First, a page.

Just as food for thought, regarding the story about the alcoholic who was trying to have charges dropped and who was able to refrain from drinking because he needed to be sober in court, it brought to mind the population that I work with, people with serious and persistent mental illness. I work with individuals in a residential setting whose symptoms are not well controlled and who are highly symptomatic (experiencing delusions/hallucinations etc.) most of the time. I and my co-workers have noticed that people with Schizophrenia, even when it is very poorly controlled, are able to “hold it together” if the incentive is high enough such as during a family visit. We have one individual who always denies that they have any mental illness and who is at baseline highly delusional who blurted out “I have schizophrenia!” during a phone call with Social Security when asked repeatedly why they are unable to work. You indicated that the sign of a brain disease is that a person does not have control over it, but I am not sure that Schizophrenia (one of your examples of a brain disease) falls entirely in that category. In my experience and others who work in my field there are times that individuals with this disease are able to control their behavior, at least for brief periods of time, similar to the alcoholic who refrained from getting drunk.
Finally, I was excited to hear that you are exploring hospice/palliative care. I used to volunteer at a hospice facility and found it very rewarding. When people are dying there is an opportunity for such profound connection with those around them that is not available at any other time, and being with these people and their loved ones during this time is a privilege. If you have not already listened to it, you might want to listen to the recent This American Life podcast ( I believe it was titled “Death and Taxes”) which profiled a hospice facility.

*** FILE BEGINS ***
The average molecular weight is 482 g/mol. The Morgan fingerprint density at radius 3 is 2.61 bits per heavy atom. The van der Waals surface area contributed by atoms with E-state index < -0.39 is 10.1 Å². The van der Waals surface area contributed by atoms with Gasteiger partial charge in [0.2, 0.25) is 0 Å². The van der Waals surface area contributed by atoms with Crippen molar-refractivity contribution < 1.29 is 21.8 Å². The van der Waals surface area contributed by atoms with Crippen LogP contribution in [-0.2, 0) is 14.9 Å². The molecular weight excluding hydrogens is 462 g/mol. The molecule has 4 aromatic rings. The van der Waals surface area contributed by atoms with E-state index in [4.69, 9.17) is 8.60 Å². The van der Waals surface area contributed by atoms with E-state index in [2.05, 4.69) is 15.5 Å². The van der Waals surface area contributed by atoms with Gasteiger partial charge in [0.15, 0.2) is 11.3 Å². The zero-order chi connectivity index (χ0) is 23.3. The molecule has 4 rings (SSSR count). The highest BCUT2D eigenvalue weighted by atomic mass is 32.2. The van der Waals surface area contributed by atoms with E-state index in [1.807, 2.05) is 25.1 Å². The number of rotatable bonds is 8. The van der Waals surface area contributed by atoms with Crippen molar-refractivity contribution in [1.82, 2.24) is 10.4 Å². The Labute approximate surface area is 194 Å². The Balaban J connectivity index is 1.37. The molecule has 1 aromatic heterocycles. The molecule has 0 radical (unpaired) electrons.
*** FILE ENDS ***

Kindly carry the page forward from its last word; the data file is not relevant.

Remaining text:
Good luck to you!


message 6: by Turil (last edited Jun 08, 2014 06:13AM) (new)

Turil Cronburg | 3 comments Yeah, Kathy, I think it's important to remember that having a disease (nature) doesn't mean that changing things that can be changed ("nurture") can't improve (or make worse) one's ability to live a rewarding and enjoyable life.

Also, addiction can be called a disease in the same way that type II diabetes can (since both are caused by things that can be changed), and we can still work to improve the health and well-being of those who have diseases.


message 7: by David (new)

David Mcdivitt | 65 comments I feel the concept of disease is overused. I agree things need to be labeled or identified allowing everyone to talk about the same subject or issue, but the concept of disease seems to lack dynamic characteristics. With regard to addiction and possibly some other mental health issues, if a person does work to effect change in self, for whatever reason, is that person not changed? If the person had a disease, is the disease not gone? That doesn't line up well with the concept of disease. The same holds true for type II diabetes, such that if a person changes diet and begins regular exercise, the diabetes may go away. In future that person may have less tolerance with regard to food, but maybe that person was eating way to many sugars to begin with. This is all in flux and dynamic. The problem with a disease categorization is it locks people into a definition averse to dynamic characteristics and hope for change. The way things used to be defined was good, to the extent there was nothing at all before that. Now we can define things better that do not lock people into malady so much.


message 8: by Turil (new)

Turil Cronburg | 3 comments Diseases can indeed be cured.


message 9: by Dalton (new)

Dalton Seymour | 20 comments I emailed this to Dr. Campbell and she encouraged me to post it, so for what it's worth:

The first part of your podcast was superb! I agreed entirely with everything you had to say about the technology involved in analyzing the brain. However, in the second part beginning with your discourse on addiction, I feel you really don't understand real addiction. It's one thing to treat people who are addicts and even if you see them for as long as 30 days of detox, you still can't get a really good foundation. I know this because I have had to deal with them for the last 8.5 years in my work. Let me say up front, I am not a councilor or degreed in any form of social work. I am a computer technician with an educational background in microbiology.